With almost 800 episodes over the course of 22 years, the Power Rangers television show is arguably the single most successful live-action superhero franchise of all time, and certainly one of the strangest. Adapted from Japan's long-running Super Sentai series, created by manga legend Shotaro Ishinomori, the Power Rangers combined the giant robots and monsters of their Japanese counterpart with a completely different set of secret identities and problems, and became a pop cultural phenomenon. That's why we're looking back with an in-depth guide to Mighty Morphin Power Rangers, including its source material, Kyuoryu Sentai Zyuranger, in ComicsAlliance's Ranger Station!

This week, the Rangers get their weapons and we have an exclusive as we hear directly from a rather surprising actor who appeared in this actual episode!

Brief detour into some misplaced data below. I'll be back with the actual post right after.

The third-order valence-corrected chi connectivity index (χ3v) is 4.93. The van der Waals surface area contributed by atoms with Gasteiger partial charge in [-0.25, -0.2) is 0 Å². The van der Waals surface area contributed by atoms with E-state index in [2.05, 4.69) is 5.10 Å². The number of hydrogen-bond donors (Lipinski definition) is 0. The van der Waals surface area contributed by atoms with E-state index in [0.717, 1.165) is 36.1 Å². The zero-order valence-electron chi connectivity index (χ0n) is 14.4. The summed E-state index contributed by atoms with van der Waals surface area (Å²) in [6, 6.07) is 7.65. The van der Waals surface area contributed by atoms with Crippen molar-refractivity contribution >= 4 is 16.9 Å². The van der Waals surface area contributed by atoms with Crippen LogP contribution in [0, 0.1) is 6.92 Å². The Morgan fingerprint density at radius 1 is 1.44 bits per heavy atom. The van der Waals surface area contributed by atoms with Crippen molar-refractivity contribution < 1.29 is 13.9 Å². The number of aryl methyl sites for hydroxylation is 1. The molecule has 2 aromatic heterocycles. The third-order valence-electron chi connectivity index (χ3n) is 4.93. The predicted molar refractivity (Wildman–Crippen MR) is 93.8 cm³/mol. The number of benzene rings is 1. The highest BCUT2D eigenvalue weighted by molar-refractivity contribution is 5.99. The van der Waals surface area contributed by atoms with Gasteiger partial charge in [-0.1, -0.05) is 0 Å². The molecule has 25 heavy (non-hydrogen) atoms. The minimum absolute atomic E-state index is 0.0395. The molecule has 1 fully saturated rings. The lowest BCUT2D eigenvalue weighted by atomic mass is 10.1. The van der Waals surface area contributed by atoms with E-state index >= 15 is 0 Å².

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Jake Wyatt Shares His Design Process For ‘Necropolis’ And It’s Unsurprisingly Awesome

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It wasn't that long ago that Jake Wyatt started Necropolis, a new fantasy webcomic that quickly became one of my favorite things to read. In the strips published so far, Wyatt shows off an incredibly engaging fairy tale style that blends the sinister bargains of its main character with some of the most beautiful pages of the year.

Unfortunately, the comic hit a delay in updates thanks to a cross-country move, but rather than leaving his readers waiting for the next few pages without anything to tide them over, Wyatt has taken the opportunity to share some of his design process --- including full short stories that he made to test out the Third Sword's look.

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Filed Under: , Category: Art, Webcomics

Mind Your Manners With ‘X-O Manowar’ #40 [Preview]